Another overwhelmingly large group of poker players gathered in the Rio this afternoon to kick off our second standard format $1,500 No-Limit Hold'em Event of the 2011 World Series of Poker. There were 2,500 registrants and after 10 levels of play, we are down to just 349.
As usual, we had no shortage of poker talent on Day 1. Liv Boeree, Galen Hall, Michael Mizrachi, Justin Young, Tony Dunst, Jonathan Duhamel, Freddy Deeb, Phil Laak, and Eric Baldwin were just some of the players that entered the event unable to see action on Day 2. Even Bruce Buffer, the well-known UFC announcer, held a chip lead for the first few hours before slowly losing it to his opponents throughout the course of the day.
Not all of our notable pro's fell through though. Among those left are Amnon Filippi, Drazen Ilich, Andy Frakenberger, Matt Affleck, David Pham, and Peter Feldman. All of them have plenty of experience battling their way through "moving day" and the action should be furious as they try to set themselves up for glory on Day 3.
However, all of them will be chasing our front-runner, Rick Romine. About halfway through the day, whispers of an enormous stack were being heard throughout the room. When our highest notable player in our chip counts had just 40,000, Romine had already crossed the 100,000 mark... easily. And he didn't stop there. Hand after hand he continued his rush and ended the day with a whopping 176,100 in chips. For most people, Day 2 is will be stressful as the money bubble comes and goes and people start playing for the cash. But with Romine's amazing Day 1, the first few hours will be all about maintaining his stack.
Due to the Seniors Event starting tomorrow at noon, the tournament directors have decided to restart this tournament tomorrow at 4 p.m. local time, an hour and a half later than normal. But of course it won't stop the PokerNews crew from covering all of the action from start to finish so be sure to come back tomorrow to see who emerges as the players to beat on the final day.
Joe Sebok put out a bet of 7,200 on a after a few moments of contemplation his opponent called. Sebok immediately mucked, and his opponent showed for aces over kings. Sebok's opponent then started clapping in excitement exclaiming "That felt good!". The table was quite confused as to the no raise at the end, but Sebok's opponent apparently really thought Sebok could of had .
A player from middle position raised to 1,800 and Drazen Ilich called. The flop ran out and both players checked the flop. The fell on the turn and the player in middle position led out for 3,200. Ilich called.
The river brought the . Both players checked and Ilich's opponent turned over . Ilich folded his hand into the muck.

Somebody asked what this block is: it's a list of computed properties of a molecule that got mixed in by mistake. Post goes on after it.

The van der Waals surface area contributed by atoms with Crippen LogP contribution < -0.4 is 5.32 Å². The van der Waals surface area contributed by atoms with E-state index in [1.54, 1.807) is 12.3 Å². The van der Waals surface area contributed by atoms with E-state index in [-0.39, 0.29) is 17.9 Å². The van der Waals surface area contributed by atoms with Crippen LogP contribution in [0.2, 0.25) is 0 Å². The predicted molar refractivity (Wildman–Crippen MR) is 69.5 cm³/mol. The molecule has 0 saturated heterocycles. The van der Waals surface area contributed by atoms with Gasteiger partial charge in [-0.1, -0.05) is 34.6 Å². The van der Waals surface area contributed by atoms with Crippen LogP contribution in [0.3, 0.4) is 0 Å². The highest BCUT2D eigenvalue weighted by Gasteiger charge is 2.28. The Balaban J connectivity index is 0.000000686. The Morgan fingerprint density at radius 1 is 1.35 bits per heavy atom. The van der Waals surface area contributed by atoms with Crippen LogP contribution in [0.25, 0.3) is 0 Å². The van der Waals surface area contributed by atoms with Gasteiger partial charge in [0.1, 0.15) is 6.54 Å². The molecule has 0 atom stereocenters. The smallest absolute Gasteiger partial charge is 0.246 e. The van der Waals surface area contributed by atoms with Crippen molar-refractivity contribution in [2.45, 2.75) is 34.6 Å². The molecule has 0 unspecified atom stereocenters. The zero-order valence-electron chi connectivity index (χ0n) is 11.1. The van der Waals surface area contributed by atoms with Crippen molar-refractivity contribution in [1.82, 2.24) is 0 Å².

James English just came over to tell us about how he became one of our chip leaders.
First to act preflop, he raised to 2,400 with and received calls from a player in late position and the big blind. The flop was and English led out for 4,400. The player in position called while the player in the blinds got out of the way.
The turn was a and English slowed down with a check. His opponent bet 13,000 and he called. The river was a . English, who checked the river, was forced to tank "enough to make the entire table hate him," after his opponent moved all in. Eventually, he made the call and his opponent had just Ace-high.
We found Ty Reiman calling a bet of 4,700 from the big blind on a board. On the turn the big blind bet out again, this time 10,700. Reiman then went into tank mode and spent a good 3 minutes in silence contemplating his options, eventually he declared all in, a bet that would put the big blind in for around 35,000.
It was here that the big blind took his time to decide what it was he was going to do. It was no easy decision as his tournament life hung in the balance. Eventually after almost five minutes the player decided to fold.
Reiman the good sport he is allowed his opponent to see one card. His opponent then flipped one of Reiman's cards over and revealed the .
We caught action after a flop of between Tommy Felice and an opponent. The player under the gun checked and Felice bet 7,000. His opponent made the call.
The hit on the turn. The player under the gun checked and Felice moved all in for over 14,000. His opponent tanked for a bit before throwing his cards in the muck. Felice shoved the cards in his direction and said he could look at them. He flipped up .